Black & Lizars has ten OCT machines and six of the wide retinal scanners produced by Scottish-based Optos, with the latter set to rise to ten within the next few months. Set side-by-side, these two machines represent an outlay of about £100,000.

“Together they are a very powerful combination,” Ross says. “They allow us to pick up health issues much earlier, which greatly increases your chances of successful intervention.”

In total, the company has spent some £5 million during the past two to three years on scanners, other clinical equipment and modern shopfitting.

“That figure is only going to go up,” he adds. “We realise that to pursue this healthcare model, we have got to invest further.”

Together with a focus on the older, more affluent section of the population, this strategy appears to be paying off.

Although now in the key trading period that could swing results significantly, Black & Lizars looks set to generate a profit of about £900,000 on turnover of roughly £14m for the year to the end of September. That compares to a profit of £700,000 on sales of £13m previously. The chain has about 200,000 patients across Scotland, making it the country’s largest independent. It conducts about 60,000 eye tests every year, and provides a number of other services.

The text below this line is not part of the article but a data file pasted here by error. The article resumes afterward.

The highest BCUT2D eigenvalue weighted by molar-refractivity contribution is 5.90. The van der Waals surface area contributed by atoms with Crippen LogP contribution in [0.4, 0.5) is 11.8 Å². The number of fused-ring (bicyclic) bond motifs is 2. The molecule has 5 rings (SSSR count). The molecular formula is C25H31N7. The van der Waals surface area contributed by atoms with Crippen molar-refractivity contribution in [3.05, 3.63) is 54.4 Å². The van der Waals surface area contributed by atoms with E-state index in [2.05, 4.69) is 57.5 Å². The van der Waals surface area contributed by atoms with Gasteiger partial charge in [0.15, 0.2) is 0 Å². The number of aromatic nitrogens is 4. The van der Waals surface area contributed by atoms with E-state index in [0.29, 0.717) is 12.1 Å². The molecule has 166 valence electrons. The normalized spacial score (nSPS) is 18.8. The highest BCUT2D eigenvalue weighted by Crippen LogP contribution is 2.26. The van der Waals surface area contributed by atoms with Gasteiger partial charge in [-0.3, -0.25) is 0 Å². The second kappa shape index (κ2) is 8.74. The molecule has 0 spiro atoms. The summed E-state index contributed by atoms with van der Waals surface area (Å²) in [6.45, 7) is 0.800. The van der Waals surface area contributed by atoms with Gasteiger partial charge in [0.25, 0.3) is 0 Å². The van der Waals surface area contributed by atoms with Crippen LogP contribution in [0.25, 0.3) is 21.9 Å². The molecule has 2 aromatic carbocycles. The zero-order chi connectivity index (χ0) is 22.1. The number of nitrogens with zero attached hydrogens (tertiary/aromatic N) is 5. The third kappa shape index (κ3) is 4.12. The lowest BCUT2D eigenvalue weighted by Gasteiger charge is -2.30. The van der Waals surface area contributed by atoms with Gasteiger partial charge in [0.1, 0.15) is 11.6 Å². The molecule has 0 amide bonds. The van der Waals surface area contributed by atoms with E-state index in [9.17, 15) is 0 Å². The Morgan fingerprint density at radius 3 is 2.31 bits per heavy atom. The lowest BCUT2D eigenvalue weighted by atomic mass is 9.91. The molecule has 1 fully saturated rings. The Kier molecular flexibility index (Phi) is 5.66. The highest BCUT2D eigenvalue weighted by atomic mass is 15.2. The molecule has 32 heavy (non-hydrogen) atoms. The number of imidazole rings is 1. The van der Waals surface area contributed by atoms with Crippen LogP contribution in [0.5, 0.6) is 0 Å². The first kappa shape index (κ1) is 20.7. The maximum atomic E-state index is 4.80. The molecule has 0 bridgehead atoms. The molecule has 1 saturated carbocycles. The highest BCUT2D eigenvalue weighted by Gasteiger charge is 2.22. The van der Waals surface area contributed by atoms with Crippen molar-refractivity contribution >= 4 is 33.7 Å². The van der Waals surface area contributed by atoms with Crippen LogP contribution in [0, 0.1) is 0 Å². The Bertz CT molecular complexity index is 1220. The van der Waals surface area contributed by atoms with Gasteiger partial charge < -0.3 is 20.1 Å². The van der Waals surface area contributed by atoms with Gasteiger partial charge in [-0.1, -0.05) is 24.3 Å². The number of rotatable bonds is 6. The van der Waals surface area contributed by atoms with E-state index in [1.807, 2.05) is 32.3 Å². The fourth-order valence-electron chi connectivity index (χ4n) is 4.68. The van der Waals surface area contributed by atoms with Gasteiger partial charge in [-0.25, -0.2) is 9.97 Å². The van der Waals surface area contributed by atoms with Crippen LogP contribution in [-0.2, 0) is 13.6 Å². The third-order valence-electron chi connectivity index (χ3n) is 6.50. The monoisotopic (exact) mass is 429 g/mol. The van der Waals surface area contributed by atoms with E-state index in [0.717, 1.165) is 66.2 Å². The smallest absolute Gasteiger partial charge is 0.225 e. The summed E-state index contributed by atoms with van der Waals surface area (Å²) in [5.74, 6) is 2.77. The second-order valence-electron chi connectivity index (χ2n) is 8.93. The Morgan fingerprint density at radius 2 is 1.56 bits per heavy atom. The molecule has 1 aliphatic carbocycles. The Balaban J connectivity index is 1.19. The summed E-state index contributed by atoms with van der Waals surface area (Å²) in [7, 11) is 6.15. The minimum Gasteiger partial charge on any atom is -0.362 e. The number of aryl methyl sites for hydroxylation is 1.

Having worked at various stages in his career for Diageo, Kwik-Fit and Macdonald Hotels, Ross’s ultimate ambition is to run a business that he also owns.

In the meantime, however, he says he has a lot of autonomy in what is a very “exciting time” for Black & Lizars.

“I am not expecting things to get any easier in the next couple of years, but it is great to be doing something like this in a challenging market,” he says. “We are building on something that was already there, but taking it to the next level.”

30-second CV

Born: 1974, Bishopbriggs, near Glasgow.

Raised: Glasgow.

Education: Turnbull High School; University of Glasgow, bachelor of accountancy.

First job: A gardening round in Bishopbriggs during the summer, and a labourer for his father in industrial shelving during the winter. “It was quite hard, long work, but it was enough for me to scrape through university.”

Ambition at school: “I always wanted to run my own company.”

Can’t live without: My family.

Favourite city: Bangkok.

What car do you drive: “A Mondeo estate. During the difficult trading times when I was not giving my staff much or any pay rises, I didn’t think it was appropriate for me to be driving around in a flashy, expensive car.”

What makes you angry: “I get frustrated when I don’t see people reaching their potential or trying their hardest.”

What inspires you: “On a business level, I am most inspired by the entrepreneurs I have meet in Scotland who have founded and grown their own companies. This is something I have always dreamt of doing myself one day.”

Best thing about your job: “It is the team I work with. They are a very committed group with different skill sets, but together we get the job done.”